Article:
Burnout has a knack for slowly creeping its way on board and into the lives of many a crewmember. In fact, it may come as no surprise that crew may be more susceptible to burnout than other professionals due to the unique environment they’re working in.
“The life on a charter yacht is not normal — you live with who you work with and it’s in close quarters; you don’t go home at night and recharge,” says Rob Gannon of The Yacht Crew Coach, who explains that the level of perfection needed on a yacht can fill days with a mix of routine and pressure. “Trying to have things perfect all the time isn’t normal and can be quite stressful.”
There’s no denying that the long days and back-to-back charters can take a toll. If you’re feeling the drain, don’t worry — some of the yachting industry’s best crew coaches shared their wisdom with us.
It’s important to decipher burnout from other feelings it often gets confused with, such as exhaustion or having the blues.
“Exhaustion is just extreme tiredness; people can bounce back from this when they get enough rest, because it does not affect their personal motivation,” says Alison Rentoul of The Crew Coach. “Burnout is different; it goes right to the heart of a person’s inner drive, destroying it completely.”
It also destroys all motivation to want to work, or to even want to do anything at all in some cases. Rentoul points out that thoughts such as, Why am I doing this? What’s the point? Nobody cares or appreciates what we do!, are signs of burnout.
Gannon adds that frustration, lack of patience, and general agitation are also key signs of burnout.
“People and events that didn’t really bother you at one point really bother you now. You are basically fed up, tired of what you have to deal with on a regular basis,” he says, adding that if not addressed, burnout doesn’t really go away.
In order to overcome burnout, it’s best to understand what exactly is causing it in the first place. As Rentoul puts it, the reason burnout destroys motivation is because the actual root cause of burnout is disillusionment. Mental fatigue, time, repetition, and feeling that your work is not meaningful also trigger burnout, Gannon says.
Rentoul is of a similar mindset. “Burnout is usually triggered when a deeply motivated person finds over time their efforts are either not recognized or appreciated, or if the person they are working for betrays them or lets them down in a big way,” she says. “Burnout only happens to those who care, and because of this, your best people are at risk.”
If burnout jeopardizes your crew (or yourself), preventing it is of the utmost importance and requires a two-fold strategy through both leadership and self-care.
Rentoul asserts that leaders can reduce the risk of burnout by creating a healthy working culture that guarantees and encourages crew get enough downtime and breaks, ensuring that hard workers get recognition and appreciation for their efforts (in the form of both verbal praise, thanks, and reciprocal rewards where appropriate), and maintaining a fair and positive working environment with trust, integrity, cooperation, and respect.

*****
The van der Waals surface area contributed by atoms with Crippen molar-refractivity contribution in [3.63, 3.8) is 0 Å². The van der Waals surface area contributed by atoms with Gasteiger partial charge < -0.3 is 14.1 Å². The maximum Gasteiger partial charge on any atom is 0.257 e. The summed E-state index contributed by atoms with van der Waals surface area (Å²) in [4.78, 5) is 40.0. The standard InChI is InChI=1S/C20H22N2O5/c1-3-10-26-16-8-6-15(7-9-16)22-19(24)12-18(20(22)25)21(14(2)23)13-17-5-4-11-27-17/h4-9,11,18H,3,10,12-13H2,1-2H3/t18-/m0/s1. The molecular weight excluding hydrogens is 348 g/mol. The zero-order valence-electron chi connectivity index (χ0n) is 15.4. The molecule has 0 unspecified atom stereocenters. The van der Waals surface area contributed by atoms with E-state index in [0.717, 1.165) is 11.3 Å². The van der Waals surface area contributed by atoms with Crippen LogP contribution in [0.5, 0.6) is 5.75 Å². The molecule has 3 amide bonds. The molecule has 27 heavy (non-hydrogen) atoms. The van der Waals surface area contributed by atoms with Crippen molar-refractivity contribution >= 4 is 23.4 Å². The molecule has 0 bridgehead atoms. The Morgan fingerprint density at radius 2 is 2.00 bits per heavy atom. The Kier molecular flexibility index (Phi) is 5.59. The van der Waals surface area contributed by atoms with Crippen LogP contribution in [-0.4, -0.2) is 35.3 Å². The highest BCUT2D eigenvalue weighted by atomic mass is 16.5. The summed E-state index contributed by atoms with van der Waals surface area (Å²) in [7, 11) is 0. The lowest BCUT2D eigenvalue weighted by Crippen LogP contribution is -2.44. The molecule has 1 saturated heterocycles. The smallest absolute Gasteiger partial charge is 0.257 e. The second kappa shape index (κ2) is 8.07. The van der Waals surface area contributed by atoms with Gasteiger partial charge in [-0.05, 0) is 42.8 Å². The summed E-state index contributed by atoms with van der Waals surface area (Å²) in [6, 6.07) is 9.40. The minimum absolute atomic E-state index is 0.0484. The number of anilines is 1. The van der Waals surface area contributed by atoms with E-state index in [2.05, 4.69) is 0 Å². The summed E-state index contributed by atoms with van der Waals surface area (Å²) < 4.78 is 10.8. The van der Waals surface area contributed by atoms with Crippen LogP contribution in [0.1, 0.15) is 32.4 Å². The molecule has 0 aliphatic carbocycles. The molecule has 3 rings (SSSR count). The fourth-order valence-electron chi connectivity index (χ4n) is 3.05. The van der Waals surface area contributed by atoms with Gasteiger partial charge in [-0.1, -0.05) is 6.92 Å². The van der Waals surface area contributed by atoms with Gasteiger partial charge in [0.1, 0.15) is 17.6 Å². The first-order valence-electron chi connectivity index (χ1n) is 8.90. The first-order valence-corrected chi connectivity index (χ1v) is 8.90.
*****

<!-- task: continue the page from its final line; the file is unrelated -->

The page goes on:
“Individual crew can avoid burnout by ensuring they take their breaks whenever possible and by speaking up when they feel things are getting on top of them,” she advises, adding that many people find it difficult to say no to requests, which runs the risk of letting everyone — including yourself — down if you take on too much. “Make sure when you say yes to others, you are not saying no to yourself.”
Gannon agrees that captains and crew must find time to rest and renew and suggests getting in touch with how you’re feeling by conducting self-assessments.
“Check in with yourself and honestly assess where you are. It might sound a little strange, but talk to yourself,” he says. “If you are starting to struggle with a busy charter season, remind yourself of the positives of why you are there. Break it down; one day, one charter at a time.”
If you still find yourself falling down that the dark hole that is burnout — or if you’re currently trying to climb out of it — recognize that while it may be a long and slow process, it is possible.
“The disillusionment that caused the burnout can often be the result of a massive values clash — causing the person to suffer a deep breakdown in trust and faith in others,” says Rentoul. “In order to move past this, the person who has suffered this kind of burnout will need to move into an environment where their deepest personal values are being fulfilled and respected.”
As Gannon puts it, if the feelings of burnout are strong and hard to shake, it’s probably a good indicator that a change or break of some kind is in order. But, he points out, that’s not to say quitting in the middle of the season is a good option; however, if you can’t perform your duties or be pleasant and professional, it might have to be considered.
“But before you get there, go back to the positive and remind yourself this situation is temporary and it will feel good at the end if you pulled it together and made it through,” says Gannon.
The process might be sensitive, but Rentoul claims that with appropriate care and support, you can become a high performing team member once more.
How do you handle burnout on board? Share with us in the comments below.